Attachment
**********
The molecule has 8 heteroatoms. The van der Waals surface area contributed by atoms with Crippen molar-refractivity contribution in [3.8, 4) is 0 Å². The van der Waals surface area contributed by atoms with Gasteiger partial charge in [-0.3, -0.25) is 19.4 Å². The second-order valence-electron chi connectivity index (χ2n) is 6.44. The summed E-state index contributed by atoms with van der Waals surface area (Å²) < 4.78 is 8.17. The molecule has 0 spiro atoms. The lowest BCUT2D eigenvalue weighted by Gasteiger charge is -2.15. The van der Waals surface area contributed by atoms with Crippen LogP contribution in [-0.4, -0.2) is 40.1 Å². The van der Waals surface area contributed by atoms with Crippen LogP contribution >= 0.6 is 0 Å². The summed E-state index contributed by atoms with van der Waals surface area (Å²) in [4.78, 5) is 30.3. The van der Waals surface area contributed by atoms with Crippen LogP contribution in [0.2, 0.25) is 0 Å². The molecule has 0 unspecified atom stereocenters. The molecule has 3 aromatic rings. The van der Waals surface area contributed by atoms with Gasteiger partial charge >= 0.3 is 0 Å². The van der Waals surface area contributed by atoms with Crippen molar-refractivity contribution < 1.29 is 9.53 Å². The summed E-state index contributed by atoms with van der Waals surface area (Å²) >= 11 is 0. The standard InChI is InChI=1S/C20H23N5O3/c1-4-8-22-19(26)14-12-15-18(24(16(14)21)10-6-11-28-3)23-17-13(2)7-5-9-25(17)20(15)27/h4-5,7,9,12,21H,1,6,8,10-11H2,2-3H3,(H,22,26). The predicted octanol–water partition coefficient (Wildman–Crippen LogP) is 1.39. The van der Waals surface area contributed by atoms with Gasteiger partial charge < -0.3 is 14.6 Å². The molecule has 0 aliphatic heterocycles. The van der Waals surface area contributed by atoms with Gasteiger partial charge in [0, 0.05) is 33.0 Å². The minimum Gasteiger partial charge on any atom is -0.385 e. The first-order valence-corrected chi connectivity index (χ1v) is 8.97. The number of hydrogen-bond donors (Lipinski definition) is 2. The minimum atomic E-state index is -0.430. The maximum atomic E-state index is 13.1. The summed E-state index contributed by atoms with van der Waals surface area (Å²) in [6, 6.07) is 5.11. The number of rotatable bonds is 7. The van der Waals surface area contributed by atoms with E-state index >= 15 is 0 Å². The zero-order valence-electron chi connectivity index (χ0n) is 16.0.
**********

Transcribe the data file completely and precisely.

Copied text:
The molecule has 8 heteroatoms. The van der Waals surface area contributed by atoms with Crippen molar-refractivity contribution in [3.8, 4) is 0 Å². The van der Waals surface area contributed by atoms with Gasteiger partial charge in [-0.3, -0.25) is 19.4 Å². The second-order valence-electron chi connectivity index (χ2n) is 6.44. The summed E-state index contributed by atoms with van der Waals surface area (Å²) < 4.78 is 8.17. The molecule has 0 spiro atoms. The lowest BCUT2D eigenvalue weighted by Gasteiger charge is -2.15. The van der Waals surface area contributed by atoms with Crippen LogP contribution in [-0.4, -0.2) is 40.1 Å². The van der Waals surface area contributed by atoms with Crippen LogP contribution >= 0.6 is 0 Å². The summed E-state index contributed by atoms with van der Waals surface area (Å²) in [4.78, 5) is 30.3. The van der Waals surface area contributed by atoms with Crippen LogP contribution in [0.2, 0.25) is 0 Å². The molecule has 0 unspecified atom stereocenters. The molecule has 3 aromatic rings. The van der Waals surface area contributed by atoms with Gasteiger partial charge >= 0.3 is 0 Å². The van der Waals surface area contributed by atoms with Crippen molar-refractivity contribution < 1.29 is 9.53 Å². The summed E-state index contributed by atoms with van der Waals surface area (Å²) >= 11 is 0. The standard InChI is InChI=1S/C20H23N5O3/c1-4-8-22-19(26)14-12-15-18(24(16(14)21)10-6-11-28-3)23-17-13(2)7-5-9-25(17)20(15)27/h4-5,7,9,12,21H,1,6,8,10-11H2,2-3H3,(H,22,26). The predicted octanol–water partition coefficient (Wildman–Crippen LogP) is 1.39. The van der Waals surface area contributed by atoms with Gasteiger partial charge < -0.3 is 14.6 Å². The molecule has 0 aliphatic heterocycles. The van der Waals surface area contributed by atoms with Gasteiger partial charge in [0, 0.05) is 33.0 Å². The minimum Gasteiger partial charge on any atom is -0.385 e. The first-order valence-corrected chi connectivity index (χ1v) is 8.97. The number of hydrogen-bond donors (Lipinski definition) is 2. The minimum atomic E-state index is -0.430. The maximum atomic E-state index is 13.1. The summed E-state index contributed by atoms with van der Waals surface area (Å²) in [6, 6.07) is 5.11. The number of rotatable bonds is 7. The van der Waals surface area contributed by atoms with E-state index >= 15 is 0 Å². The zero-order valence-electron chi connectivity index (χ0n) is 16.0.